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Harman undertaking or obligation arises when documents are obtained from compulsory court processes, there’s an implied undertaking or obligation to the court that the documents will only be used for purposes for which they were disclosed and not for collateral purposes unless the court grants leave.
A simple example for criminal lawyers is where the alleged victim’s evidence given in Family Court proceedings are relevant in the existing criminal case that can help the defence case to prove a client’s innocence. This often arises in domestic violence assault and AVO cases.
It may also arise in family law court proceedings where the other party has or is going through criminal proceedings which are relevant to family court proceedings. This is often used in child custody disputes.
The Harman undertaking or obligation originated from the case of Harman v Secretary of State for a home Dept  1 AC 280.
The Harman undertaking applies across all jurisdictions of the court in Australia.
How to Seek Relief From the Harman Obligation?
The Harman obligation may be dispensed with by the court (the court to which the documents were produced) if there are “special circumstances”.
For special circumstances to exist it’s enough that there is a special feature of the case which affords a reason for modifying or releasing the undertaking and is not usually present.
There is no exhaustive list of factors that amount to ‘special circumstances’.
Special circumstances can include the nature of the documents, circumstances under which it came into existence, the attitude of the author of the documents and the prejudice the author may sustain, whether the documents pre-existed litigation or was created for that purpose and therefore expected to enter the public domain, the nature of the information in the documents (in particular whether it contains personal data or commercially sensitive information), the circumstances in which the documents came into the hands of the applicant for leave and, perhaps most important of all, the likely contribution of the documents to achieving justice in the second proceeding (Springfield Nominees Pty Ltd v Bridge Lands Securities Ltd (1992) 38 FCR 217).
Special circumstances do not require some extraordinary factors. Good reason must be shown why, contrary to the usual position, documents produced or information obtained in one piece of litigation should be used for the advantage of a party in another piece of litigation or for other non-litigious purposes. The discretion is a broad one and all the circumstances of the case must be examined (Liberty Funding Pty Ltd v Phoenix Capital Ltd (2005) 218 ALR 283;  FCAFC 3).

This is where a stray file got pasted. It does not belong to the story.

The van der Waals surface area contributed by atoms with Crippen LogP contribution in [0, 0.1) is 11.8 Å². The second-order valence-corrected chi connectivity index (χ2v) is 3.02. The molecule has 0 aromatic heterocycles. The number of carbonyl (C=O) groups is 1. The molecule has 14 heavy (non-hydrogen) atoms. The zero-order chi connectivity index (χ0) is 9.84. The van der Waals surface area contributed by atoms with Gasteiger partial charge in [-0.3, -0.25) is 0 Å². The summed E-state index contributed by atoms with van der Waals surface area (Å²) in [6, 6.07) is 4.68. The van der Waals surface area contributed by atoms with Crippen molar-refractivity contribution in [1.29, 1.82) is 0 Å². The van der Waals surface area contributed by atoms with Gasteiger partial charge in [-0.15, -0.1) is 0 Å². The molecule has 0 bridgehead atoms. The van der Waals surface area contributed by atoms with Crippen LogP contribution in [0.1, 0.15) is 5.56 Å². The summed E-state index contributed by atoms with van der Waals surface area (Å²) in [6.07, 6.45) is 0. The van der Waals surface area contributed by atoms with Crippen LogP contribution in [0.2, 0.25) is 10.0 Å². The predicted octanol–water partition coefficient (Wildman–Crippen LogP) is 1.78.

Special circumstances will fairly readily be found where it’s established that the use of the documents discovered in a proceeding is reasonably required for the purpose of doing justice between the parties in the other proceedings (Australian Trade Commission v McMahon (1997) 73 FCR 211 at 217).
In criminal proceedings, when documents sought to be used are relevant to an accused person’s defence, particularly if they’re relevant in establishing a positive defence, the ‘special circumstances’ test will likely be satisfied as the public interest in establishing innocence in criminal proceedings is classically recognised as a circumstance requiring the disclosure of documents within an otherwise immune class (Ex Parte Coventry Newspapers Ltd  1 ALL ER 86).
When Does the Harman Obligation Ceases to Exist?
The common law position is that the harmon obligation ceases once the material is adduced in evidence in court proceedings and becomes part of the public domain (Esso Australia Resources Ltd v Plowman (1992) 183 CLR 10;  HCA 19).
But the Federal Court have produced rules on this to avoid and minimise the ambiguity or confusion. Without going into detail, these are outlined here:
- Rule 14.11 Federal Circuit Court Rules 2001:
- Rule 20.03 Federal Court Rules 2011
- Rule 13.07A Family Law Rules 2004
- Rule 21.7 Uniform Civil Procedure Rules 2005
If in doubt as to the existence of the obligation, it is best to apply to the court to which the obligation is owed for release from its terms.
What are the Consequences of Breaching the Harman Obligation?
The consequences of breaching the Harman undertaking or obligation can result in the contempt of the court to which the obligation is owed (Ainsworth v Hanrahan (1991) 25 NSWLR 155).
Breach of the Harman obligation would prohibit you from relying on the relevant documents in any way in your client’s defence (in addition to potentially committing contempt).
So what are the step that you should take?
The steps that should be taken to purge the contempt upon becoming aware were outlined in the case of United Telecasters Sydney Limited v Hardy (1991) 23 NSWLR 323 at 340:
(a) list the matter before the court which the obligation is owed,
(b) explain the circumstances of the breach and any use made of the documents,
(c) deliver an unreserved apology,
(d) hope the court takes no further action.